Less than a week before he was to take over as president and CEO of the Aquarium of the Pacific, Peter Kareiva was packing up stuff from his office at UCLA, and packing up stuff from his apartment in Westwood and then he was going to head up to Seattle to pack up stuff from the home he shares with his wife Celina, a noted photographer and artist. Soon, his new office will be stuffed.
“It’s gonna take about a month to get it all down to Long Beach,” he said, and that’s OK, because, while he plans to hit the ground running in his new job, the aquarium itself is hardly running at all because (do we even have to say this anymore) of COVID-19.
Replacing retiring President/CEO Jerry Schubel, who ran the facility for 18 years, is a daunting task for anyone, but Kareiva’s complete job-landing resume would gobble up the better part of a long story. The high points run backward from his current job as the director of the Institute of the Environment and Sustainability at UCLA. Before coming to UCLA, he was the chief scientist and vice president of The Nature Conservancy, where he was responsible for maintaining the quality of over 600 staff engaged in conservation science in 36 countries. And before that he was Director of Conservation Biology at the NOAA Northwest Fisheries Science Center after a long stretch of college and university jobs teaching at the University of Washington, Brown University, Stanford University, the University of Virginia, Oxford University and others.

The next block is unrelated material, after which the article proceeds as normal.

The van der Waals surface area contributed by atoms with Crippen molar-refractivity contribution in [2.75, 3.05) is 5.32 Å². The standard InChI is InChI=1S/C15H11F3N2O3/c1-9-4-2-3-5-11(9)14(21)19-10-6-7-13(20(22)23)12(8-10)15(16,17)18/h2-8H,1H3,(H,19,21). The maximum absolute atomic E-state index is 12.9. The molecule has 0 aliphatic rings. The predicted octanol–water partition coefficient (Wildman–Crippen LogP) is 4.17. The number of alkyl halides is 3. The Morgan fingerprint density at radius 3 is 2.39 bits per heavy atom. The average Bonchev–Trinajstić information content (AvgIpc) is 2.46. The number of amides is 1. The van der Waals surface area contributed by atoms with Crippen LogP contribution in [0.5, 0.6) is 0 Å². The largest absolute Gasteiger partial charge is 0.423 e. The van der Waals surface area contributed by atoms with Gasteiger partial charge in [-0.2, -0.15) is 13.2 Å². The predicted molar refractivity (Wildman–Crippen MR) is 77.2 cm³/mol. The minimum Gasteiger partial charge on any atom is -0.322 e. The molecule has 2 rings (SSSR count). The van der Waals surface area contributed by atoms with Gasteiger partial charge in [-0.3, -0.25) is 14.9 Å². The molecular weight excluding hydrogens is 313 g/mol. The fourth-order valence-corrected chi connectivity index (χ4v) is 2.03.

There’s a lot more, but we’ve seen enough to know he’s our man for running the aquarium.
“One of my good friends said, “Yet again you’re trying to show us how many jobs you can get with a Ph.D. in ecology,” he said.
Oh, yeah, his education: Kareiva studied political science and zoology at Duke University for his bachelor’s degree, and ecology and applied mathematics at Cornell University for his Ph.D.
Kareiva is fully aware of the kayak-size shoes he’ll soon be slipping into.
“Jerry’s done a fantastic job, in getting the aquarium connected with the community, in its volunteer program, cultural events, its lecture series. And he’s a fantastic scientist,” said Kareiva. “ I think perhaps the only area in which I’m his equal is in terms of my connections in the scientific community, and that comes mainly from my job at The Nature Conservancy,” one of the largest and most trustworthy environmental groups in the world. “I suspect that might be one of the reasons I got this job.”
It’s obvious that Kareiva comes to the aquarium at an exceedingly challenging time. Because of COVID, the facility has either been closed altogether or been limited solely to outdoor exhibits, while cutting the admission price to $12, about a half to a third of its normal admission of $24.95 for kids to $34.95 for adults.
As for his long term plans for the aquarium and what direction he wants to take it in, Kareiva said, “First I’ve gotta learn how to work the aquarium before I make any determination about that.”
So, let’s guess. For one thing, he is, like Schubel, extremely interested in aquaculture and its potential to help bring jobs as well as a sustainable food source to California and beyond. While overfishing, pollution and climate change have brought havoc to the planet’s wild fish population, Kareiva believes that farming fish can be a booming business in California as it is in other countries.